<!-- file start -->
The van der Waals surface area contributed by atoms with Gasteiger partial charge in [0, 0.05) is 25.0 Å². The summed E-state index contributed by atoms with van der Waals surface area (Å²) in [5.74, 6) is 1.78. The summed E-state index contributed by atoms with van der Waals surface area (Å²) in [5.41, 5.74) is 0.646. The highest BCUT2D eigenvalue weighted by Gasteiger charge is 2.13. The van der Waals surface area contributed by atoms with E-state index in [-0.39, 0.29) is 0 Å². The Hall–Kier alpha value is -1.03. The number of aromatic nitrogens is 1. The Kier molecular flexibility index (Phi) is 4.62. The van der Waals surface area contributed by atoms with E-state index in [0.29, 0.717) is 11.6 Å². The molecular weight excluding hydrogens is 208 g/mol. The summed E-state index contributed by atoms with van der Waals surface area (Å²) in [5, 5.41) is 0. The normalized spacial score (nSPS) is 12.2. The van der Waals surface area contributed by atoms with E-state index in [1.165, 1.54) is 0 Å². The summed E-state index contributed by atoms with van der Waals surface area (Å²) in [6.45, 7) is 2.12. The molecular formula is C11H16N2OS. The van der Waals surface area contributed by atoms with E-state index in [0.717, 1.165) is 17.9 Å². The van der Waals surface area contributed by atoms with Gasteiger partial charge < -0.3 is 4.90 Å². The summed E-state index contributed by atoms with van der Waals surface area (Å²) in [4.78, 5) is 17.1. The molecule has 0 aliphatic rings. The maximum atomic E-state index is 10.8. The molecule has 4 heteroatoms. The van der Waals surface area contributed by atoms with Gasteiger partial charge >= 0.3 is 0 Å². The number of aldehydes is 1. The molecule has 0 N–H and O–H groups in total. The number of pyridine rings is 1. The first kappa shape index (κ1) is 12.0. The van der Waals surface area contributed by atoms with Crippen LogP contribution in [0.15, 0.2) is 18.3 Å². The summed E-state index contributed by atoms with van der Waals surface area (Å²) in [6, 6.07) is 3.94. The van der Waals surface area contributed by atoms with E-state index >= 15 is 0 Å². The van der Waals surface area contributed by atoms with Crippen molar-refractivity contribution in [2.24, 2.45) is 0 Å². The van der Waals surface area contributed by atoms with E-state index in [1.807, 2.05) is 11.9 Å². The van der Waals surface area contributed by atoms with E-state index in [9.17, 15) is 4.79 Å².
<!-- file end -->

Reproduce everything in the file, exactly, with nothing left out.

The van der Waals surface area contributed by atoms with Gasteiger partial charge in [0, 0.05) is 25.0 Å². The summed E-state index contributed by atoms with van der Waals surface area (Å²) in [5.74, 6) is 1.78. The summed E-state index contributed by atoms with van der Waals surface area (Å²) in [5.41, 5.74) is 0.646. The highest BCUT2D eigenvalue weighted by Gasteiger charge is 2.13. The van der Waals surface area contributed by atoms with E-state index in [-0.39, 0.29) is 0 Å². The Hall–Kier alpha value is -1.03. The number of aromatic nitrogens is 1. The Kier molecular flexibility index (Phi) is 4.62. The van der Waals surface area contributed by atoms with E-state index in [0.29, 0.717) is 11.6 Å². The molecular weight excluding hydrogens is 208 g/mol. The summed E-state index contributed by atoms with van der Waals surface area (Å²) in [5, 5.41) is 0. The normalized spacial score (nSPS) is 12.2. The van der Waals surface area contributed by atoms with E-state index in [1.165, 1.54) is 0 Å². The summed E-state index contributed by atoms with van der Waals surface area (Å²) in [6.45, 7) is 2.12. The molecular formula is C11H16N2OS. The van der Waals surface area contributed by atoms with E-state index in [0.717, 1.165) is 17.9 Å². The van der Waals surface area contributed by atoms with Gasteiger partial charge < -0.3 is 4.90 Å². The summed E-state index contributed by atoms with van der Waals surface area (Å²) in [4.78, 5) is 17.1. The molecule has 0 aliphatic rings. The maximum atomic E-state index is 10.8. The molecule has 4 heteroatoms. The van der Waals surface area contributed by atoms with Gasteiger partial charge >= 0.3 is 0 Å². The number of aldehydes is 1. The molecule has 0 N–H and O–H groups in total. The number of pyridine rings is 1. The first kappa shape index (κ1) is 12.0. The van der Waals surface area contributed by atoms with Crippen LogP contribution in [0.15, 0.2) is 18.3 Å². The summed E-state index contributed by atoms with van der Waals surface area (Å²) in [6, 6.07) is 3.94. The van der Waals surface area contributed by atoms with E-state index >= 15 is 0 Å². The van der Waals surface area contributed by atoms with Crippen molar-refractivity contribution in [2.24, 2.45) is 0 Å². The van der Waals surface area contributed by atoms with E-state index in [1.807, 2.05) is 11.9 Å². The van der Waals surface area contributed by atoms with E-state index in [9.17, 15) is 4.79 Å².